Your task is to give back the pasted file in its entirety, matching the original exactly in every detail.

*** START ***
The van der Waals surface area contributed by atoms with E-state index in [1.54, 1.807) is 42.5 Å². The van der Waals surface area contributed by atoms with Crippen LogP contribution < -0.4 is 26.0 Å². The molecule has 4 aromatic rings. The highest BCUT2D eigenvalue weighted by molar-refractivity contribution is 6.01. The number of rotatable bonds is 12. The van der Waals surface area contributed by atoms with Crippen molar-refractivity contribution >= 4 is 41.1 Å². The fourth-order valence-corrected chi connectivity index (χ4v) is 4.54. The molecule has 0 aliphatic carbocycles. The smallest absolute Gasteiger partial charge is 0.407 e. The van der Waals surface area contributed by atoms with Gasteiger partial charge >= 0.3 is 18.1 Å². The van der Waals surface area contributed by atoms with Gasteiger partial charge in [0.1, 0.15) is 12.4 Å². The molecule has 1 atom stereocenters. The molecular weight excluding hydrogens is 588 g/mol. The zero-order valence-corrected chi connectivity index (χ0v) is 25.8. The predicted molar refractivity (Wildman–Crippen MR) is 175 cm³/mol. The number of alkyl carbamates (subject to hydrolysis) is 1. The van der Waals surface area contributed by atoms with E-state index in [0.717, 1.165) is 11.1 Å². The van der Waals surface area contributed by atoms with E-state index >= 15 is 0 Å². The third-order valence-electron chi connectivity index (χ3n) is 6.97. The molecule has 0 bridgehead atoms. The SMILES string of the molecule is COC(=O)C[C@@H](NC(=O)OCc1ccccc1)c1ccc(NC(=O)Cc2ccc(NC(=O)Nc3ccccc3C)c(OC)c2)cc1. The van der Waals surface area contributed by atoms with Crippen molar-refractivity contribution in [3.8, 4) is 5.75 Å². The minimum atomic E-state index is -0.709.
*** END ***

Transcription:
The van der Waals surface area contributed by atoms with E-state index in [1.54, 1.807) is 42.5 Å². The van der Waals surface area contributed by atoms with Crippen LogP contribution < -0.4 is 26.0 Å². The molecule has 4 aromatic rings. The highest BCUT2D eigenvalue weighted by molar-refractivity contribution is 6.01. The number of rotatable bonds is 12. The van der Waals surface area contributed by atoms with Crippen molar-refractivity contribution >= 4 is 41.1 Å². The fourth-order valence-corrected chi connectivity index (χ4v) is 4.54. The molecule has 0 aliphatic carbocycles. The smallest absolute Gasteiger partial charge is 0.407 e. The van der Waals surface area contributed by atoms with Gasteiger partial charge >= 0.3 is 18.1 Å². The van der Waals surface area contributed by atoms with Gasteiger partial charge in [0.1, 0.15) is 12.4 Å². The molecule has 1 atom stereocenters. The molecular weight excluding hydrogens is 588 g/mol. The zero-order valence-corrected chi connectivity index (χ0v) is 25.8. The predicted molar refractivity (Wildman–Crippen MR) is 175 cm³/mol. The number of alkyl carbamates (subject to hydrolysis) is 1. The van der Waals surface area contributed by atoms with E-state index in [0.717, 1.165) is 11.1 Å². The van der Waals surface area contributed by atoms with E-state index >= 15 is 0 Å². The third-order valence-electron chi connectivity index (χ3n) is 6.97. The molecule has 0 bridgehead atoms. The SMILES string of the molecule is COC(=O)C[C@@H](NC(=O)OCc1ccccc1)c1ccc(NC(=O)Cc2ccc(NC(=O)Nc3ccccc3C)c(OC)c2)cc1. The van der Waals surface area contributed by atoms with Crippen molar-refractivity contribution in [3.8, 4) is 5.75 Å². The minimum atomic E-state index is -0.709.